International aid organizations and foreign governments are scrambling to get much-needed relief to Nepal.
The weekend’s 7.8-magnitude earthquake near the capital of Kathmandu caused widespread devastation and the death toll has surpassed 3,000.
Officials expect the number of fatalities to increase as rescue crews search for survivors from the country’s worst natural disaster in more than 80 years.
The United States, India, Israel, Pakistan and other governments have sent emergency supplies and personnel such as doctors to Nepal. The Red Cross has 1,500 volunteers and 300 staff on the ground providing basic first-aid and other support.
As the rescue and recovery efforts continue, many charities, government agencies and nonprofits are sending essential aid and medical assistance. Here are some of the organizations that have announced contributions.
United Kingdon: It’s Department for International Development announced a £5 million ($7.6 million) aid package on Sunday; £3 million will be used immediately; £2 million will be given to the British Red Cross.
Canada: Donating $5 million Canadian dollars ($4.1 million) to aid organizations to help with life-saving efforts.
Norway: Donated 30 million Norwegian kroner ($3.9 million) for relief efforts.
European Commission: Announced €3 million ($3.3 million) in immediate aid money for Nepal on Sunday.
China: It’s Ministry of Commerce has reportedly given 20 million yuan ($3.2 million) in humanitarian aid, according to the Chinese newspaper, China Daily.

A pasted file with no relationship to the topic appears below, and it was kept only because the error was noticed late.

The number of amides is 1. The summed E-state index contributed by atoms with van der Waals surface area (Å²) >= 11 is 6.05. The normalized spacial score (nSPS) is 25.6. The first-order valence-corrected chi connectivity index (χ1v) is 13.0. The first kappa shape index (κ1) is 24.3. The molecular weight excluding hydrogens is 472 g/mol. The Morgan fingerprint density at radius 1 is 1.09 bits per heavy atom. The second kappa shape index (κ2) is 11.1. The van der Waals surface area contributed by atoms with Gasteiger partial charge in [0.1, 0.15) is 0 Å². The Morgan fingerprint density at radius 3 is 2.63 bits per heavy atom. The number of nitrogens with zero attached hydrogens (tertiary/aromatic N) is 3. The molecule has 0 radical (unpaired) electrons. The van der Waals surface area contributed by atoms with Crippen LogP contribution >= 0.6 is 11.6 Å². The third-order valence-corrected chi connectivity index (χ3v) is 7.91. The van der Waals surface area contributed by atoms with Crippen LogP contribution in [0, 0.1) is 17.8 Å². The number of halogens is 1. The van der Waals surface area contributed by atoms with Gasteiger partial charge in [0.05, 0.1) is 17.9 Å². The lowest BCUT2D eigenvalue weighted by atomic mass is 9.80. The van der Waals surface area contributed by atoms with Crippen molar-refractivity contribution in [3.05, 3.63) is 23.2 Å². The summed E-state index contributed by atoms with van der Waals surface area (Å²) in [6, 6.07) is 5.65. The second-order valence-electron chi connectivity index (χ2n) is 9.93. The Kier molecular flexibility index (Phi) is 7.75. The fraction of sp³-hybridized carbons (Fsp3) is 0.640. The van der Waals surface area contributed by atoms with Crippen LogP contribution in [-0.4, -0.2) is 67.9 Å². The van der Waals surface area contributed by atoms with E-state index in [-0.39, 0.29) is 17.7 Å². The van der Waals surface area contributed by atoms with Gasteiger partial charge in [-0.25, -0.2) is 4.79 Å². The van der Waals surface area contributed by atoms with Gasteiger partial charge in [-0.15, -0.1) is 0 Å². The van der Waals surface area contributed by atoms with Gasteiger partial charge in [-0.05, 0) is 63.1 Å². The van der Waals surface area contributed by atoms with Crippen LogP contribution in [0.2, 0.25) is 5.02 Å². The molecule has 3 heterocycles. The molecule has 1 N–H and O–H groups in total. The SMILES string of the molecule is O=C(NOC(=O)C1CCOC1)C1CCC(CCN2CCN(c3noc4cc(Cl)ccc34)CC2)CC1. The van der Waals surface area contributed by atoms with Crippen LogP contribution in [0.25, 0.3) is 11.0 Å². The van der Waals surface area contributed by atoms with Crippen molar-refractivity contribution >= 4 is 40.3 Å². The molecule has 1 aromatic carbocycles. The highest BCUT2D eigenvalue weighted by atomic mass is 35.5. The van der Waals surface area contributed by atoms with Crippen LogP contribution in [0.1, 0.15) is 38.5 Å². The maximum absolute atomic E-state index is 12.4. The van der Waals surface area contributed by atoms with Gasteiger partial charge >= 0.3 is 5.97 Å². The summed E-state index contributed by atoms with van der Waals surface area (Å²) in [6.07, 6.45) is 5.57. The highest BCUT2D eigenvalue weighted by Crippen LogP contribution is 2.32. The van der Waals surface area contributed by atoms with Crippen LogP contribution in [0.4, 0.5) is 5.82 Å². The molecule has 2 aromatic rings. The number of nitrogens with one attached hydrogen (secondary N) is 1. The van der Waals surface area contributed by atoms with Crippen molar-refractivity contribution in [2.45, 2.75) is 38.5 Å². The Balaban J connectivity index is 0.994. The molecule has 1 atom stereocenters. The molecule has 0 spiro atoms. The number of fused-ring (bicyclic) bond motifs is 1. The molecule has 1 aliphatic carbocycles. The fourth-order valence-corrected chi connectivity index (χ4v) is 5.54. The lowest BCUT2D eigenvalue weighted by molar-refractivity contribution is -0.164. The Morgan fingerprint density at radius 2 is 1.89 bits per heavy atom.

Singapore: Donated 100,000 Singapore dollars ($750,000) to the Singapore Red Cross for aid. Singapore Red Cross agency is appealing for more donations. Has already begun disbursing 50,000 Singapore dollars worth of emergency supplies.
Save the Children: £300,000 ($454,000) in emergency aid. Expects to eventually send millions.
Christian Aid: Immediately sent £50,000 ($76,000) in aid on Saturday. Has raised £124,000 ($188,000) from donations. Expects to raise over £1 million for this urgent appeal.
Oxfam: The British aid agency said online donations totaled £500,000 in Great Britain and $1 million in the United States.
Facebook: The social network has developed a new tool called Safety Check. The simple tool sends messages to people who are in Nepal, urging them to click a button to let their Facebook friends know they’re okay.
Google: The search engine has revived its “Person Finder” tool this weekend. The tool helps people search for and post information about missing friends and family in the disaster zone. As of Monday morning, the site hosted 5,600 entries.
Help expand this list. If you are part of a group that is taking part in Nepal relief efforts, please let us know.